I didn’t anticipate just how much I would learn, and I mean really learn not just “know in an academic way”, when I lifted the black plastic tardis from my compost pile. But learn I did when the deed was done yesterday evening…
This is a pile of vegetable matter that has been accumulating for nigh on 4 years, very slowly and very gradually. The composter is not really in an ideal location (on concrete, in the corner of my very overshadowed yard getting minimal direct sunlight) and I wasn’t really convinced it was going to do much – but every time I went to add new stuff the old stuff had reduced down so something was going on in there.
Due to the small volume of “waste” vegetable matter I have to feed my composter I have been thinking of changing to a smaller system involving a series of plastic-storage-box-type containers which have the three Rs of my composting views (“recent”, “rotting” and “ready”) to make it easier to use the “ready” when it’s, well, ready. Particularly prompted by my continued drive to maximise all available growing space (and hence compost is a great bonus as I’m filling new beds or nurturing existing ones) last night became The Time. [2015 update: the three Rs haven’t been necessary as I’m still only creating a very small amount of compost and haven’t yet managed to make much use of it due to my limited growing in the local area – but there’s still time!]
So, what were these much vaunted lessons from my composter? Well…
Composting works OK, this sounds like a silly one. Of course composting works – otherwise there’d be a heck of a lot more detritus lurking around the planet. But this was the first time I’d initiated the process myself and pulled the lovely crumbly soil-like remnants out. I’ve now got 2 big plastic tubs of composted vegetable matter to go wherever I need it next. And all for the sake of not sending my vegetable waste to landfill. Or, indeed, anywhere beyond my house. Hurrah!
Plastic really doesn’t degrade I was particularly unimpressed when I lifted the tardis off and saw some clearly recently-added plastic bags towards the top of the compost. There have been at least two sets of tradespeople in my yard who could have left these (one for next door who had some scaffold up to reach the roof, the other the solar panel installers) but I was rather naffed off to discovered they’d decided not only to dump their rubbish rather than take it with them but in so doing had dumped it into my composter. Boo. However, I also found ribbons of packing tape (from cardboard I’d added without taking the tape off) and, most fascinating of all for me, tea-bag sized plastic pockets. All the paper that had been inside had degraded, but the plastic covering remained. I am fairly certain I know which tea-bag “envelopes” these were, but it was disappointing all the same to discover they weren’t simply paper but had been plasticised. No more composting of those. So that’s the plastic that I came across. But the contrast of lovely crumbly soil and completely intact plastic was a stark reminder that although plastic has its benefits, until we find a way to recycle or decompose it, we’ve got a serious waste problem on our hands.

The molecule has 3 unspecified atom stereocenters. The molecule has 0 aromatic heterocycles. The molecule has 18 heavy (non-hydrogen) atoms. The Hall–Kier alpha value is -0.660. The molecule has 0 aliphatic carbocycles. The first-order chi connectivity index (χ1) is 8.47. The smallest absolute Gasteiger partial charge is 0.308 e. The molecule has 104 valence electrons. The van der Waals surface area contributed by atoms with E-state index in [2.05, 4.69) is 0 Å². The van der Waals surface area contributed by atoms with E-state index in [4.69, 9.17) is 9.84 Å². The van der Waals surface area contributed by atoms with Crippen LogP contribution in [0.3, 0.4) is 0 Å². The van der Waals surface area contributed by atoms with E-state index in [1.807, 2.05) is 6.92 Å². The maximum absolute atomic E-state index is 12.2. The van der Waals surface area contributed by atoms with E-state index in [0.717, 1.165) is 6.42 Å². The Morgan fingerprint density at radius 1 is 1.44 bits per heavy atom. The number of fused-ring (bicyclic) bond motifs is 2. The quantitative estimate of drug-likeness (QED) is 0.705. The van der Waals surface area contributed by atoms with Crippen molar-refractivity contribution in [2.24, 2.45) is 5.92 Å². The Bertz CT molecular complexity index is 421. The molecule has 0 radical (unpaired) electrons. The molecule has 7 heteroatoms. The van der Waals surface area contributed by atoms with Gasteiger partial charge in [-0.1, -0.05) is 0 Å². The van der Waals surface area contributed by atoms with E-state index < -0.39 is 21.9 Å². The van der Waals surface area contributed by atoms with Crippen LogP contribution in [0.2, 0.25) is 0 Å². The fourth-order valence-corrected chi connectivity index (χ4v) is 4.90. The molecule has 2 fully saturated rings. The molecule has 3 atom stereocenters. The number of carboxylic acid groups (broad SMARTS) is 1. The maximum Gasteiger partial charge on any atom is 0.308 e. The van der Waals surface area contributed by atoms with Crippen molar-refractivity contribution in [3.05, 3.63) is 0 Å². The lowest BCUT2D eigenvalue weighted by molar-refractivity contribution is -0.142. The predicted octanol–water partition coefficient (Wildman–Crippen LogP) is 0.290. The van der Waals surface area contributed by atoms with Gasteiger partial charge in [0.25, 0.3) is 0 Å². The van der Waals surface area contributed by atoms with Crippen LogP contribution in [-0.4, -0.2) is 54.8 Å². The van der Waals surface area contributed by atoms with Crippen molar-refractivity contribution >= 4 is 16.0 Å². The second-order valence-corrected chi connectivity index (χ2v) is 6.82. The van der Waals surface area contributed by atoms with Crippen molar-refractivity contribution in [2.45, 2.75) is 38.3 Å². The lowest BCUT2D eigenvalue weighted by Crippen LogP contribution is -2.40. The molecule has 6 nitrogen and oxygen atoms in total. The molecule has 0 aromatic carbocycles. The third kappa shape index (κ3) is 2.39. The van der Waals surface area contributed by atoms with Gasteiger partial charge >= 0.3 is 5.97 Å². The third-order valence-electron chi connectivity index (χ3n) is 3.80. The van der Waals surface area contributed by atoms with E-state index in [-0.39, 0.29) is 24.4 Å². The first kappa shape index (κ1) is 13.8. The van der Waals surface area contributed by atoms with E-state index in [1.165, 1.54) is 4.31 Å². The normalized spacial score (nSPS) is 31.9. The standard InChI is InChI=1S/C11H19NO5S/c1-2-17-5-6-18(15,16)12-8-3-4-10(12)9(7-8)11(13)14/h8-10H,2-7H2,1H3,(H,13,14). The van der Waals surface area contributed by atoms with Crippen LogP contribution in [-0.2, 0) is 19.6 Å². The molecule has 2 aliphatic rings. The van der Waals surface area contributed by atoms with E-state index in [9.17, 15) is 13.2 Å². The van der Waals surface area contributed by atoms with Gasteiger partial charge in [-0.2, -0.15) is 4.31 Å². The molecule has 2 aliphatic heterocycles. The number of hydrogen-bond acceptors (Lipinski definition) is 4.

Beasties get everywhere This one I had already been pondering given the sparse vegetation that managed to grow in my yard gets utterly slugged every year. I’d never quite worked out where the slugs came from given the yard is basically a concrete jungle in a wider concrete jungle but the answer became apparent: from the composter. But it wasn’t just slugs. Worms, woodlice, millipedes, allsorts and they all merrily found their way to my composter and then hung out. That’s AMAZING! The ability of beasties to accumulate like that, and just generally to get around, I think is awesome. So, hats off to the beasties.
Creating something of value from “waste” is thrilling Now life has settled a bit (at least for now) I have had more energy to spend on maximising the resources I’ve got, rather than simply buying more-more-more. I started composting because it was in my bones that this was a good idea, but getting my “yield” is truly thrilling. It’s not a huge yield (but then I don’t put a huge amount in) and it’s a yield all the same that means I won’t need to get as much compost for my next new container. Plus it’s a yield I really didn’t do much work for at all. Having even this small amount of rich soil means I will be purchasing less potting compost which has been shipped around from source to warehouse to shop (and goodness knows where in between) and is wrapped in (yet more) plastic. It’s a small victory, but for me it’s the small victories that are achievable are the ones to go for – because a whole bunch of small victories do add up.
So, overall, whoop for composters!
In other news: yesterday I was down in Wilmslow playing at their annual scarecrow festival with Batala Lancaster. Originally I was scheduled to be playing dobra but one thing led to another and the second parade (we did two parades and a static set) I was playing a bass 1. When I first joined the band I was playing bass, and bass 1 is the larger of the two bass drums our band has – it has a wonderful resonance when playing and when we’ve been thin on the ground with bass players at rehearsal I’ve often been one of the ones to switch over to have a play on a bass for a while. Anyway, this was my first gig playing bass and I was rather impressed with myself! Huzzah!